Significant pre- and post-training differences were only found for contact time and reactivity index for the INCR group (Table 3). No significant pre- and post-training differences were found for any other performance variables for either group (Tables 2 and 3). Similarly, no significant differences were found when the % differences between groups were compared for both CMJ (Figure 1) and DJ (Figure 2).
Notably, there is a trend with the CMJ performance indicators (impulse, jump height, take-off velocity) and the DJ performance indicators for greater improvements following the INCR programme compared to CONS (Tables 2 and 3).
Table 2. CMJ performance variable values pre- and post-training for the 3 groups. Data are presented in mean (SD)
Table 3. DJ performance variable values pre-and post-training for the 3 groups. Data are presented in mean (SD)
Figure 1. Mean percentage changes in CMJ performance variables following each training programme. Vertical bars denote SD (INCR denotes Increased Intensity group, CONS denotes Constant intensity group and CONT denotes Control group)
Figure 2. Mean percentage changes in DJ performance variables following each training protocol. Vertical bars denote SD (INCR denotes Increased Intensity group, CONS denotes Constant Intensity group and CONT denotes Control group).
The aim of the current study was to compare the effect of intensity manipulation on a 6-week, 2 sessions per week plyometric training programme. The results showed no significant benefit of increasing intensity compared to maintaining it constant, hence rejecting our hypothesis.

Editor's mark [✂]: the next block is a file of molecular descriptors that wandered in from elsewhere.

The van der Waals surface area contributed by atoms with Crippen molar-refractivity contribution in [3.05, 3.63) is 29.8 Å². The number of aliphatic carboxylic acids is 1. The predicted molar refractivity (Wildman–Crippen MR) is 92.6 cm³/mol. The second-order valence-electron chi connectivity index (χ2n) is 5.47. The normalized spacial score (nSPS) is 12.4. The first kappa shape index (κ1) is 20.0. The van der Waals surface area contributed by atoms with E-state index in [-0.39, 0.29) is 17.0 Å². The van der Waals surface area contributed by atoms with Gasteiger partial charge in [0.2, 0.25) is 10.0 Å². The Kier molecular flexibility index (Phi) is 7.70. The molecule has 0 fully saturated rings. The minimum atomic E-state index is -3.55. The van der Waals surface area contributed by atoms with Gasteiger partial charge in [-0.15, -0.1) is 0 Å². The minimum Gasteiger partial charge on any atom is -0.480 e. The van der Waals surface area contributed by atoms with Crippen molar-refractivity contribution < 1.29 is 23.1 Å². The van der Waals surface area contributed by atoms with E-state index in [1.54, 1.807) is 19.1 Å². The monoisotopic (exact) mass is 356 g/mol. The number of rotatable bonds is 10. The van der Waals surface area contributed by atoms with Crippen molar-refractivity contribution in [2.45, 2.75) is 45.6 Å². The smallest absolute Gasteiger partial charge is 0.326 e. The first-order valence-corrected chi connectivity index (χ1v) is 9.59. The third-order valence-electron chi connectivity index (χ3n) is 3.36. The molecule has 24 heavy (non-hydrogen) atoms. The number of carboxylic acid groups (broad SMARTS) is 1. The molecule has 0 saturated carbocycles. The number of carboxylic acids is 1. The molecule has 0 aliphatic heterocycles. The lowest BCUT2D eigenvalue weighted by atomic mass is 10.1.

The current study utilised a 6-week programme duration, with two sessions per week (twelve sessions in total) and found that both plyometric training programmes elicited an increase in CMJ and DJ performances. These results concur with previous studies (utilising training durations between 4 to 24 weeks and various session frequencies), which found plyometric training to improve vertical jump performance . In particular, in an identical duration and frequency training programme to the present study, Chimera et al  reported increases in vertical jump performance of female athletes. Fowler et al  utilised an even shorter training period of three weeks but with higher frequency, totalling the same overall number of sessions as Chimera et al  and the present study, and reported an increase in the height jumped. Finally, Spurrs et al  reported increases in CMJ height after a 6-week plyometric training programme (but totalling 15 sessions). Our findings provide further support to the notion that plyometric training can demonstrate benefits in a short period of time, indicating that twelve sessions of plyometric training suffice for initial improvements. Similar to the above studies, the subjects of the current study were well-trained, competitive athletes rather than untrained individuals, highlighting further the effectiveness of plyometric training in improving the explosive power of the lower limbs.